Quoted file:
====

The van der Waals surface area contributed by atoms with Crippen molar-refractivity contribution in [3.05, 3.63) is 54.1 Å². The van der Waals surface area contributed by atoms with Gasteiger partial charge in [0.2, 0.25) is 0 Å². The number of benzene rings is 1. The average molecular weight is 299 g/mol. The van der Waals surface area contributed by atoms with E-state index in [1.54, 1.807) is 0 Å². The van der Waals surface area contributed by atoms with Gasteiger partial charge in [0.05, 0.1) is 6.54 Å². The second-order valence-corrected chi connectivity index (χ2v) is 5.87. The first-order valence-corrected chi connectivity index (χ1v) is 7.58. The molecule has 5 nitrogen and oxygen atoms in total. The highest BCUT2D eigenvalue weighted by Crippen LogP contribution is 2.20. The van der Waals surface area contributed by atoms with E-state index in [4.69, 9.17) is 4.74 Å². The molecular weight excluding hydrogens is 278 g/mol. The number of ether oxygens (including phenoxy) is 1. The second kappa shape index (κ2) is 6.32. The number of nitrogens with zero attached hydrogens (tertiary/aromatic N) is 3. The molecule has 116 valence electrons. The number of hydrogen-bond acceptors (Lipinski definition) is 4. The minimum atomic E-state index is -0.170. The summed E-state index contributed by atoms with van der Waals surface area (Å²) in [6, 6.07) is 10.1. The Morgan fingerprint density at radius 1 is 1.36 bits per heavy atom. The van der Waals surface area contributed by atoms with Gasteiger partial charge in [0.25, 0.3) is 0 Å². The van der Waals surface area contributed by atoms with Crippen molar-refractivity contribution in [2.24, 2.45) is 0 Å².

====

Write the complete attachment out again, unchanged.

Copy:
The van der Waals surface area contributed by atoms with Crippen molar-refractivity contribution in [3.05, 3.63) is 54.1 Å². The van der Waals surface area contributed by atoms with Gasteiger partial charge in [0.2, 0.25) is 0 Å². The number of benzene rings is 1. The average molecular weight is 299 g/mol. The van der Waals surface area contributed by atoms with E-state index in [1.54, 1.807) is 0 Å². The van der Waals surface area contributed by atoms with Gasteiger partial charge in [0.05, 0.1) is 6.54 Å². The second-order valence-corrected chi connectivity index (χ2v) is 5.87. The first-order valence-corrected chi connectivity index (χ1v) is 7.58. The molecule has 5 nitrogen and oxygen atoms in total. The highest BCUT2D eigenvalue weighted by Crippen LogP contribution is 2.20. The van der Waals surface area contributed by atoms with E-state index in [4.69, 9.17) is 4.74 Å². The molecular weight excluding hydrogens is 278 g/mol. The number of ether oxygens (including phenoxy) is 1. The second kappa shape index (κ2) is 6.32. The number of nitrogens with zero attached hydrogens (tertiary/aromatic N) is 3. The molecule has 116 valence electrons. The number of hydrogen-bond acceptors (Lipinski definition) is 4. The minimum atomic E-state index is -0.170. The summed E-state index contributed by atoms with van der Waals surface area (Å²) in [6, 6.07) is 10.1. The Morgan fingerprint density at radius 1 is 1.36 bits per heavy atom. The van der Waals surface area contributed by atoms with Gasteiger partial charge in [0.25, 0.3) is 0 Å². The van der Waals surface area contributed by atoms with Crippen molar-refractivity contribution in [2.24, 2.45) is 0 Å².